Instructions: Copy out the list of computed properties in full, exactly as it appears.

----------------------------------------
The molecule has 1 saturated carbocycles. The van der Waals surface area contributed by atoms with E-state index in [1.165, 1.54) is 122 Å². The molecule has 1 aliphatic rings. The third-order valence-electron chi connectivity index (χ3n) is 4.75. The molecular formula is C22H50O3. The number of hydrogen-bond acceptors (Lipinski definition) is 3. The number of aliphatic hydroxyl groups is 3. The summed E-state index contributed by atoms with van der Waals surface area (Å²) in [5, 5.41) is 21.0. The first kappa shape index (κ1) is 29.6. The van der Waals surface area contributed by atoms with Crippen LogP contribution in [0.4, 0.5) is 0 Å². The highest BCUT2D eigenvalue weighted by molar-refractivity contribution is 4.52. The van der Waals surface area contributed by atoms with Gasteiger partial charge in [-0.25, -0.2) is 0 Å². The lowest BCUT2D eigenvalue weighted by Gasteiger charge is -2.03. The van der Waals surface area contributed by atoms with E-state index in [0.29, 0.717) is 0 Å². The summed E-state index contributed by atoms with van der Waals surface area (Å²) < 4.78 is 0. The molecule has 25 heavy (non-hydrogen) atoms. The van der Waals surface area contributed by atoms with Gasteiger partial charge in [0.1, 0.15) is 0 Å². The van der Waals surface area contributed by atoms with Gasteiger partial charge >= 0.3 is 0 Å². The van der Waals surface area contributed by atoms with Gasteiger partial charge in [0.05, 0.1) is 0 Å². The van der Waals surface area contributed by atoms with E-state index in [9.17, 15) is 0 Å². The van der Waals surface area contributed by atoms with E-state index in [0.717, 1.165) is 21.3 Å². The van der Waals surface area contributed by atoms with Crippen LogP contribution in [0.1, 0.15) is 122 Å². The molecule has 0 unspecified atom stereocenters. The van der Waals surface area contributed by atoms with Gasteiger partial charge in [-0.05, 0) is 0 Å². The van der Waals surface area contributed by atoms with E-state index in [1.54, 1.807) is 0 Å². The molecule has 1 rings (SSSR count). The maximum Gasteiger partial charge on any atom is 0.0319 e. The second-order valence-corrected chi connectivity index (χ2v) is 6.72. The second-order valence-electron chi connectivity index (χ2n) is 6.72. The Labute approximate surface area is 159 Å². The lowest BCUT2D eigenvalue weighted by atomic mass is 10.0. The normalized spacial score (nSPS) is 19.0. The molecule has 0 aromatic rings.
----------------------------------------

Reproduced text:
The molecule has 1 saturated carbocycles. The van der Waals surface area contributed by atoms with E-state index in [1.165, 1.54) is 122 Å². The molecule has 1 aliphatic rings. The third-order valence-electron chi connectivity index (χ3n) is 4.75. The molecular formula is C22H50O3. The number of hydrogen-bond acceptors (Lipinski definition) is 3. The number of aliphatic hydroxyl groups is 3. The summed E-state index contributed by atoms with van der Waals surface area (Å²) in [5, 5.41) is 21.0. The first kappa shape index (κ1) is 29.6. The van der Waals surface area contributed by atoms with Crippen LogP contribution in [0.4, 0.5) is 0 Å². The highest BCUT2D eigenvalue weighted by molar-refractivity contribution is 4.52. The van der Waals surface area contributed by atoms with Gasteiger partial charge in [-0.25, -0.2) is 0 Å². The lowest BCUT2D eigenvalue weighted by Gasteiger charge is -2.03. The van der Waals surface area contributed by atoms with E-state index in [0.29, 0.717) is 0 Å². The summed E-state index contributed by atoms with van der Waals surface area (Å²) < 4.78 is 0. The molecule has 25 heavy (non-hydrogen) atoms. The van der Waals surface area contributed by atoms with Gasteiger partial charge in [0.1, 0.15) is 0 Å². The van der Waals surface area contributed by atoms with Gasteiger partial charge >= 0.3 is 0 Å². The van der Waals surface area contributed by atoms with Gasteiger partial charge in [0.05, 0.1) is 0 Å². The van der Waals surface area contributed by atoms with E-state index in [9.17, 15) is 0 Å². The van der Waals surface area contributed by atoms with E-state index in [0.717, 1.165) is 21.3 Å². The van der Waals surface area contributed by atoms with Crippen LogP contribution in [0.1, 0.15) is 122 Å². The molecule has 0 unspecified atom stereocenters. The van der Waals surface area contributed by atoms with Gasteiger partial charge in [-0.05, 0) is 0 Å². The van der Waals surface area contributed by atoms with E-state index in [1.54, 1.807) is 0 Å². The molecule has 1 rings (SSSR count). The maximum Gasteiger partial charge on any atom is 0.0319 e. The second-order valence-corrected chi connectivity index (χ2v) is 6.72. The second-order valence-electron chi connectivity index (χ2n) is 6.72. The Labute approximate surface area is 159 Å². The lowest BCUT2D eigenvalue weighted by atomic mass is 10.0. The normalized spacial score (nSPS) is 19.0. The molecule has 0 aromatic rings.